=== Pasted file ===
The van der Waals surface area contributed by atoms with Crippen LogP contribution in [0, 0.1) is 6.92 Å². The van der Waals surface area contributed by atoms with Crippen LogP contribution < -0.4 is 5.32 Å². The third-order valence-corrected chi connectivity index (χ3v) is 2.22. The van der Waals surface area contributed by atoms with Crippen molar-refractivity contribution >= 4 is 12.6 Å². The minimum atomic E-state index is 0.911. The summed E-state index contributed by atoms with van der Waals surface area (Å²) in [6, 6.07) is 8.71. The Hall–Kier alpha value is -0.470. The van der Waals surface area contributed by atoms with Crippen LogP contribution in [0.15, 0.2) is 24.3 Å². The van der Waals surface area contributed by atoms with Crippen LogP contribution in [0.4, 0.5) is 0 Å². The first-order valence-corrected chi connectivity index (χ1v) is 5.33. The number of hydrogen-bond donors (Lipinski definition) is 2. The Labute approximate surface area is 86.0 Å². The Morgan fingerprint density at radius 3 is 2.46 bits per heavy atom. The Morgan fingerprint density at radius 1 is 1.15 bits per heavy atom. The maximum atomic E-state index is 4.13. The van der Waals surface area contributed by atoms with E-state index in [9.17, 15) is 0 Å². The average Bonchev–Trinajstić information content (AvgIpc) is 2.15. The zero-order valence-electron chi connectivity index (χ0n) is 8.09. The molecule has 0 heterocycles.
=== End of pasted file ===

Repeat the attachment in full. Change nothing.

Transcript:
The van der Waals surface area contributed by atoms with Crippen LogP contribution in [0, 0.1) is 6.92 Å². The van der Waals surface area contributed by atoms with Crippen LogP contribution < -0.4 is 5.32 Å². The third-order valence-corrected chi connectivity index (χ3v) is 2.22. The van der Waals surface area contributed by atoms with Crippen molar-refractivity contribution >= 4 is 12.6 Å². The minimum atomic E-state index is 0.911. The summed E-state index contributed by atoms with van der Waals surface area (Å²) in [6, 6.07) is 8.71. The Hall–Kier alpha value is -0.470. The van der Waals surface area contributed by atoms with Crippen LogP contribution in [0.15, 0.2) is 24.3 Å². The van der Waals surface area contributed by atoms with Crippen LogP contribution in [0.4, 0.5) is 0 Å². The first-order valence-corrected chi connectivity index (χ1v) is 5.33. The number of hydrogen-bond donors (Lipinski definition) is 2. The Labute approximate surface area is 86.0 Å². The Morgan fingerprint density at radius 3 is 2.46 bits per heavy atom. The Morgan fingerprint density at radius 1 is 1.15 bits per heavy atom. The maximum atomic E-state index is 4.13. The van der Waals surface area contributed by atoms with E-state index in [9.17, 15) is 0 Å². The average Bonchev–Trinajstić information content (AvgIpc) is 2.15. The zero-order valence-electron chi connectivity index (χ0n) is 8.09. The molecule has 0 heterocycles.